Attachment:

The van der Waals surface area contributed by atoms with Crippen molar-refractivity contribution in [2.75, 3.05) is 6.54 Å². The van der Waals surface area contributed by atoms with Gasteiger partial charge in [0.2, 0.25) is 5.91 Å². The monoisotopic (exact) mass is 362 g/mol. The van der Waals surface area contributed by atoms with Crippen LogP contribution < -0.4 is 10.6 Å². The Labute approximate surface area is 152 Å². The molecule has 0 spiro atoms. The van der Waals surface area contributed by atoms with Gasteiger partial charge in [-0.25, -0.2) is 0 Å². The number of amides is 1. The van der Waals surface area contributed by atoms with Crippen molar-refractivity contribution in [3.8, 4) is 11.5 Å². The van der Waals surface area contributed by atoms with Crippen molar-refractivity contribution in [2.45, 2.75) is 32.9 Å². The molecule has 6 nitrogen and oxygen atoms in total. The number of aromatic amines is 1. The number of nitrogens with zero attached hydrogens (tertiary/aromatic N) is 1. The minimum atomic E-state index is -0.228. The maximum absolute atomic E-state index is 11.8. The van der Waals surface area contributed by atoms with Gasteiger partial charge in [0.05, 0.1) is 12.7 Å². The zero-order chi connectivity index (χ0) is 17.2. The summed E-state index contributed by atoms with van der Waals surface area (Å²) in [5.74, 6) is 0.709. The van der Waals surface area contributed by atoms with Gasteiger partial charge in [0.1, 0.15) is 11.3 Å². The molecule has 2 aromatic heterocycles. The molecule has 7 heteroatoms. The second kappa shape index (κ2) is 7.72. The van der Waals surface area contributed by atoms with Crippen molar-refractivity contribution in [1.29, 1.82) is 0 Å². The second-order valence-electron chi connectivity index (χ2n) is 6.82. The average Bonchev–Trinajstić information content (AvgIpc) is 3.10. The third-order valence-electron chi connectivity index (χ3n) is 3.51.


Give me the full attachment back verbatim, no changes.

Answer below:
The van der Waals surface area contributed by atoms with Crippen molar-refractivity contribution in [2.75, 3.05) is 6.54 Å². The van der Waals surface area contributed by atoms with Gasteiger partial charge in [0.2, 0.25) is 5.91 Å². The monoisotopic (exact) mass is 362 g/mol. The van der Waals surface area contributed by atoms with Crippen LogP contribution < -0.4 is 10.6 Å². The Labute approximate surface area is 152 Å². The molecule has 0 spiro atoms. The van der Waals surface area contributed by atoms with Gasteiger partial charge in [-0.25, -0.2) is 0 Å². The number of amides is 1. The van der Waals surface area contributed by atoms with Crippen molar-refractivity contribution in [3.8, 4) is 11.5 Å². The van der Waals surface area contributed by atoms with Crippen molar-refractivity contribution in [2.45, 2.75) is 32.9 Å². The molecule has 6 nitrogen and oxygen atoms in total. The number of aromatic amines is 1. The number of nitrogens with zero attached hydrogens (tertiary/aromatic N) is 1. The minimum atomic E-state index is -0.228. The maximum absolute atomic E-state index is 11.8. The van der Waals surface area contributed by atoms with Gasteiger partial charge in [0.05, 0.1) is 12.7 Å². The zero-order chi connectivity index (χ0) is 17.2. The summed E-state index contributed by atoms with van der Waals surface area (Å²) in [5.74, 6) is 0.709. The van der Waals surface area contributed by atoms with Gasteiger partial charge in [0.1, 0.15) is 11.3 Å². The molecule has 2 aromatic heterocycles. The molecule has 7 heteroatoms. The second kappa shape index (κ2) is 7.72. The van der Waals surface area contributed by atoms with Crippen molar-refractivity contribution in [1.29, 1.82) is 0 Å². The second-order valence-electron chi connectivity index (χ2n) is 6.82. The average Bonchev–Trinajstić information content (AvgIpc) is 3.10. The third-order valence-electron chi connectivity index (χ3n) is 3.51.